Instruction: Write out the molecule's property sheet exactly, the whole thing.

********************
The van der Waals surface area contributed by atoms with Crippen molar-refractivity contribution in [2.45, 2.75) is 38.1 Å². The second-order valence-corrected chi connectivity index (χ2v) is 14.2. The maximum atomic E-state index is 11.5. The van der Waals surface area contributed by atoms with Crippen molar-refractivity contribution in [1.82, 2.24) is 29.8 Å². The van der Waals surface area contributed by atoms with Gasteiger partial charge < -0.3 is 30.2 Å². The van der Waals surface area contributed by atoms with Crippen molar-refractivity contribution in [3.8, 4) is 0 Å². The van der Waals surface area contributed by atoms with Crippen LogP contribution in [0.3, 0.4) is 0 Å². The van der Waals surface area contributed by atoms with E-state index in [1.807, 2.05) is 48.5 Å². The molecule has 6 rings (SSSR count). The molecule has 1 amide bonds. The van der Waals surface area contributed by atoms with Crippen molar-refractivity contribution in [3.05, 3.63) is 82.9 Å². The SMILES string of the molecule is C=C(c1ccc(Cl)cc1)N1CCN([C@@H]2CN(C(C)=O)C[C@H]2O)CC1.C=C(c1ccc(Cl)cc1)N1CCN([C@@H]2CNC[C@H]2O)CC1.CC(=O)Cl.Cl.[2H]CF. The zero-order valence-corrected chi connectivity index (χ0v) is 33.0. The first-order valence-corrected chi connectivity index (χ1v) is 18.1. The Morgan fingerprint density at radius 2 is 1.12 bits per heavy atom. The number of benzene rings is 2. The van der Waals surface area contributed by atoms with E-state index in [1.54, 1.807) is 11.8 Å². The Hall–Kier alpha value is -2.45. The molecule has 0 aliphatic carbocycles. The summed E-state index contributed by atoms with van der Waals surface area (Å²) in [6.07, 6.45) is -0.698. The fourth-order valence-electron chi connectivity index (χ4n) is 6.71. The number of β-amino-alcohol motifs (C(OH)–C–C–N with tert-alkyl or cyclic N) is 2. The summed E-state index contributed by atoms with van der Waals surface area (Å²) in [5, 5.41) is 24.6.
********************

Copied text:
The van der Waals surface area contributed by atoms with Crippen molar-refractivity contribution in [2.45, 2.75) is 38.1 Å². The second-order valence-corrected chi connectivity index (χ2v) is 14.2. The maximum atomic E-state index is 11.5. The van der Waals surface area contributed by atoms with Crippen molar-refractivity contribution in [1.82, 2.24) is 29.8 Å². The van der Waals surface area contributed by atoms with Gasteiger partial charge < -0.3 is 30.2 Å². The van der Waals surface area contributed by atoms with Crippen molar-refractivity contribution in [3.8, 4) is 0 Å². The van der Waals surface area contributed by atoms with Crippen LogP contribution in [0.3, 0.4) is 0 Å². The van der Waals surface area contributed by atoms with E-state index in [1.807, 2.05) is 48.5 Å². The molecule has 6 rings (SSSR count). The molecule has 1 amide bonds. The van der Waals surface area contributed by atoms with Crippen molar-refractivity contribution in [3.05, 3.63) is 82.9 Å². The SMILES string of the molecule is C=C(c1ccc(Cl)cc1)N1CCN([C@@H]2CN(C(C)=O)C[C@H]2O)CC1.C=C(c1ccc(Cl)cc1)N1CCN([C@@H]2CNC[C@H]2O)CC1.CC(=O)Cl.Cl.[2H]CF. The zero-order valence-corrected chi connectivity index (χ0v) is 33.0. The first-order valence-corrected chi connectivity index (χ1v) is 18.1. The Morgan fingerprint density at radius 2 is 1.12 bits per heavy atom. The number of benzene rings is 2. The van der Waals surface area contributed by atoms with E-state index in [1.54, 1.807) is 11.8 Å². The Hall–Kier alpha value is -2.45. The molecule has 0 aliphatic carbocycles. The summed E-state index contributed by atoms with van der Waals surface area (Å²) in [6.07, 6.45) is -0.698. The fourth-order valence-electron chi connectivity index (χ4n) is 6.71. The number of β-amino-alcohol motifs (C(OH)–C–C–N with tert-alkyl or cyclic N) is 2. The summed E-state index contributed by atoms with van der Waals surface area (Å²) in [5, 5.41) is 24.6.